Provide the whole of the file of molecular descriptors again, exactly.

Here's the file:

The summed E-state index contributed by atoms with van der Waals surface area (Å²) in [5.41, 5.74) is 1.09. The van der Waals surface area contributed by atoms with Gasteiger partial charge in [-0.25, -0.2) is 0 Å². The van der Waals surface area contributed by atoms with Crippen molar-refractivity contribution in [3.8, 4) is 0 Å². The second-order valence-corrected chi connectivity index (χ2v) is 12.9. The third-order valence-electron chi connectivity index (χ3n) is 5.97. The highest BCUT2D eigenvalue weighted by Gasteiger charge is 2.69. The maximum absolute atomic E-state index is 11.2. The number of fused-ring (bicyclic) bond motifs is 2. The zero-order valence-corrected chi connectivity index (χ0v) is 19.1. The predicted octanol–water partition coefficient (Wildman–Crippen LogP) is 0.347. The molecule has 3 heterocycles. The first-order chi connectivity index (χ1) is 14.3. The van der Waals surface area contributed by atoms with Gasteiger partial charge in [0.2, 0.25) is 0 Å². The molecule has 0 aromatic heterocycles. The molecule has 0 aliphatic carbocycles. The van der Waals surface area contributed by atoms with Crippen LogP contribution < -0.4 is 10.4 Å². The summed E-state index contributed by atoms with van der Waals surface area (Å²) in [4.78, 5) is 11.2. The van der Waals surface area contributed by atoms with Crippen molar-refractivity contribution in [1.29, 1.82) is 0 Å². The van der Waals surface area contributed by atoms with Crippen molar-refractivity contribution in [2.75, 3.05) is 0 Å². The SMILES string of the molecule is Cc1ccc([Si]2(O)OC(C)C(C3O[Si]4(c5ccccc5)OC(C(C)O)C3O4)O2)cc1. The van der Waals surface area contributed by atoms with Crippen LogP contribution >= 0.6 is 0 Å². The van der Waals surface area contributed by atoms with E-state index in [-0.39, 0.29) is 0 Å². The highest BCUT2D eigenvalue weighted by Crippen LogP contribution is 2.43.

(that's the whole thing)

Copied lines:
The summed E-state index contributed by atoms with van der Waals surface area (Å²) in [5.41, 5.74) is 1.09. The van der Waals surface area contributed by atoms with Gasteiger partial charge in [-0.25, -0.2) is 0 Å². The van der Waals surface area contributed by atoms with Crippen molar-refractivity contribution in [3.8, 4) is 0 Å². The second-order valence-corrected chi connectivity index (χ2v) is 12.9. The third-order valence-electron chi connectivity index (χ3n) is 5.97. The highest BCUT2D eigenvalue weighted by Gasteiger charge is 2.69. The maximum absolute atomic E-state index is 11.2. The number of fused-ring (bicyclic) bond motifs is 2. The zero-order valence-corrected chi connectivity index (χ0v) is 19.1. The predicted octanol–water partition coefficient (Wildman–Crippen LogP) is 0.347. The molecule has 3 heterocycles. The first-order chi connectivity index (χ1) is 14.3. The van der Waals surface area contributed by atoms with Gasteiger partial charge in [0.2, 0.25) is 0 Å². The molecule has 0 aromatic heterocycles. The molecule has 0 aliphatic carbocycles. The van der Waals surface area contributed by atoms with Crippen LogP contribution < -0.4 is 10.4 Å². The summed E-state index contributed by atoms with van der Waals surface area (Å²) in [4.78, 5) is 11.2. The van der Waals surface area contributed by atoms with Crippen molar-refractivity contribution in [1.29, 1.82) is 0 Å². The van der Waals surface area contributed by atoms with Crippen molar-refractivity contribution in [2.75, 3.05) is 0 Å². The SMILES string of the molecule is Cc1ccc([Si]2(O)OC(C)C(C3O[Si]4(c5ccccc5)OC(C(C)O)C3O4)O2)cc1. The van der Waals surface area contributed by atoms with Crippen LogP contribution >= 0.6 is 0 Å². The van der Waals surface area contributed by atoms with E-state index in [-0.39, 0.29) is 0 Å². The highest BCUT2D eigenvalue weighted by Crippen LogP contribution is 2.43.